David Coulthard, David Brabham and the Sultan of Brunei have been in this short-lived Le Mans winner, and now it could be yours
It had a difficult life, from conception to race track, but this 1993 Jaguar XJ220C ended up becoming a Le Mans winner, for a short while, and is heading to auction in Bonhams’s Bond Street Sale on December 1, with an estimate of £2,000,000 - £2,800,000 ($2.9m - $3.6m, €2.3 - €3.2m).
The unique car, chassis #002 of four, won the GT class in the 1993 Le Mans 24 Hours in the hands of Tom Walkinshaw Racing's driver lineup of David Coulthard, David Brabham and John Nielsen. Having come a long way to victory, it was then taken from them a month later.
More on Jaguar...
- The Jaguar XJ220C's bittersweet Le Mans debut
- How you can get to drive classic Jaguars – even a D-type!
- Classic Jaguars in our classifieds
It’s well known that the car had originally been conceived with a V12 engine and all-wheel-drive, but when it made it into production it instead had rear-wheel drive and a 4-cam twin-turbocharged 3.5-litre V6. The first XJ220C variant was shown at the 1993 Autosport Show, and showcased a fully-detachable nose and tail body panels moulded in carbon composite material in place of the usual fixed aluminium coachwork.
Other indicators of the car’s racing intentions included a Kevlar seat, upgraded transmission, brakes, suspension and electronics. It also used a larger radiator to cool its uprated engine, and the lubrication system featured an oil-to-liquid coolant heat exchanger in place of the standard oil/air cooler system.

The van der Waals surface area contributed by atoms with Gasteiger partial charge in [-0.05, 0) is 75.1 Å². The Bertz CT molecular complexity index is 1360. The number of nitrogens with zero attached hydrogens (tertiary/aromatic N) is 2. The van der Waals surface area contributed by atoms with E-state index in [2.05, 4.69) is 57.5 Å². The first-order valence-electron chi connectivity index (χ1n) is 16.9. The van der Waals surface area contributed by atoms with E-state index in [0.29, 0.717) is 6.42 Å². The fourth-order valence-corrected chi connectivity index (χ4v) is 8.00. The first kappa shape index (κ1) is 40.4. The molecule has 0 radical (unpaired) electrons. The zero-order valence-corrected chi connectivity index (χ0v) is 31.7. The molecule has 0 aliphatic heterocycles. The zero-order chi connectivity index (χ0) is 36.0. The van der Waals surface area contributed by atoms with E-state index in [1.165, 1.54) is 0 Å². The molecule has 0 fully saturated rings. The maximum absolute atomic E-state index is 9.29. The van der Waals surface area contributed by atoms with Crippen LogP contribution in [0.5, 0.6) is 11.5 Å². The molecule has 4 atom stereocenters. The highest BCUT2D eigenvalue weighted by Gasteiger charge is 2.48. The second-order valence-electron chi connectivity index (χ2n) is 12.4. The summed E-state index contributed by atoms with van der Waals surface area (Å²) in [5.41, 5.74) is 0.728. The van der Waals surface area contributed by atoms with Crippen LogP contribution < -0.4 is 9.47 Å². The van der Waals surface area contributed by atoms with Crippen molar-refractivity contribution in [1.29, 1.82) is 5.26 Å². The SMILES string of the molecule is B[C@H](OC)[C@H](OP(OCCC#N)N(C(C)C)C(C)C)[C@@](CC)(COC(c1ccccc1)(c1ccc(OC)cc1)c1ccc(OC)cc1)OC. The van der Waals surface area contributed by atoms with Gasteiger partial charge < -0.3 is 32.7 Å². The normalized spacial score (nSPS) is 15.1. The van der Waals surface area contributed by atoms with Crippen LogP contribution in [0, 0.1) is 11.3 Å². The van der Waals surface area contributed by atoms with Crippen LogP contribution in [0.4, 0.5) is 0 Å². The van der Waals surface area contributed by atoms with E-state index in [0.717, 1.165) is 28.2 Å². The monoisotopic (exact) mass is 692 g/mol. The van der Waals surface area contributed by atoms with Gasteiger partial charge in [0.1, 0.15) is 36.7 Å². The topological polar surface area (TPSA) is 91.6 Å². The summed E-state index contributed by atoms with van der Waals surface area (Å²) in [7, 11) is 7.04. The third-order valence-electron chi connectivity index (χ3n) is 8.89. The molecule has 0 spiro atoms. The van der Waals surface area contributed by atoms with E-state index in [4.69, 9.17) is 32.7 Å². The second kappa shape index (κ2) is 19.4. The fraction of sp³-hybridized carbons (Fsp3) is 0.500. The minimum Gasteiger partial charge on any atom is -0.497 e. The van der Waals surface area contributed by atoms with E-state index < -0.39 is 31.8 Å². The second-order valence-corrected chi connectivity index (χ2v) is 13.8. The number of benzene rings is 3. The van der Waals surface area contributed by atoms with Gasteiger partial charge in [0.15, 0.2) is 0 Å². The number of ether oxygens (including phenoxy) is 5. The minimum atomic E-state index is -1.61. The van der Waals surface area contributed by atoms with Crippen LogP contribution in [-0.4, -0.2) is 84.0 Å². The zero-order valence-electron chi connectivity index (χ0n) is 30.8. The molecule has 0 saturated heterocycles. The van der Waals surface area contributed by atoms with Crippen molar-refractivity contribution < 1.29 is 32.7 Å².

XJ220C chassis #001 tasted success on its competition debut at Silverstone, but it was chassis #002 that contained the lead line-up for Le Mans. The confusion over the catalytic converters came about in that the XJ220C was built to the rules of IMSA’s GT class in America, which were understood to be the same ones used by Le Mans organising body ACO. IMSA stood by Jaguar’s side in this debate, and it eventually won over the ACO, but only under appeal.
At Le Mans, chassis #002 also ran with an engine restrictor limiting it to ‘only’ 500bhp. Brabham was second fastest in class during practice, and he did so with a swollen foot after the car was dropped on it. When the race came, he was on the receiving end of bad luck again, as he had to pit from the lead during the night due to a fume-filled cockpit.
A split fuel tank was the cause, and Brabham had to do another lap while his team thought of a solution. The sister car took over the lead, until it had a tyre explosion, leaving the Coulthard/Brabham/Nielsen car as victory favourite once again.
After 24 hours of continuous competition, chassis #002 crossed the line 15th overall and with class victory. Post-race, the ACO decided that the appeal for the car to race had come too late and it would thus be removed from the results. After its bittersweet Le Mans outing, the XJ220C sat in the TWR Museum, before being sold to the Sultan of Brunei. It was then acquired by William Loughran and one other before being purchased by the current vendor.